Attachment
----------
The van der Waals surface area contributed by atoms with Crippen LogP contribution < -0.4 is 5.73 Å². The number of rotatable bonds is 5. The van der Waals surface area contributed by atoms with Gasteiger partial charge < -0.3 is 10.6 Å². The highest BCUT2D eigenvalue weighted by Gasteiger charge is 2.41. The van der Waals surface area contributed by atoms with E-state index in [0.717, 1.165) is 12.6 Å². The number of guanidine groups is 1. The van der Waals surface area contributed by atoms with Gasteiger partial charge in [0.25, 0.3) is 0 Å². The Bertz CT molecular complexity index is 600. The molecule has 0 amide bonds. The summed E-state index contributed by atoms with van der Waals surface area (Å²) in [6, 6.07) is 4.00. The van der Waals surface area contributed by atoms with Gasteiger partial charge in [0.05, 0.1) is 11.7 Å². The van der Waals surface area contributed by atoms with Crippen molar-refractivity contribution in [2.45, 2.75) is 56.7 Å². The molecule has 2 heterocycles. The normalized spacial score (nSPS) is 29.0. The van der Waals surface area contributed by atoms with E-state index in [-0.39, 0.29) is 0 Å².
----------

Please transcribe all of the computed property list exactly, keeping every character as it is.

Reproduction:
The van der Waals surface area contributed by atoms with Crippen LogP contribution < -0.4 is 5.73 Å². The number of rotatable bonds is 5. The van der Waals surface area contributed by atoms with Gasteiger partial charge < -0.3 is 10.6 Å². The highest BCUT2D eigenvalue weighted by Gasteiger charge is 2.41. The van der Waals surface area contributed by atoms with E-state index in [0.717, 1.165) is 12.6 Å². The number of guanidine groups is 1. The van der Waals surface area contributed by atoms with Gasteiger partial charge in [0.25, 0.3) is 0 Å². The Bertz CT molecular complexity index is 600. The molecule has 0 amide bonds. The summed E-state index contributed by atoms with van der Waals surface area (Å²) in [6, 6.07) is 4.00. The van der Waals surface area contributed by atoms with Gasteiger partial charge in [0.05, 0.1) is 11.7 Å². The van der Waals surface area contributed by atoms with Crippen molar-refractivity contribution in [2.45, 2.75) is 56.7 Å². The molecule has 2 heterocycles. The normalized spacial score (nSPS) is 29.0. The van der Waals surface area contributed by atoms with E-state index in [-0.39, 0.29) is 0 Å².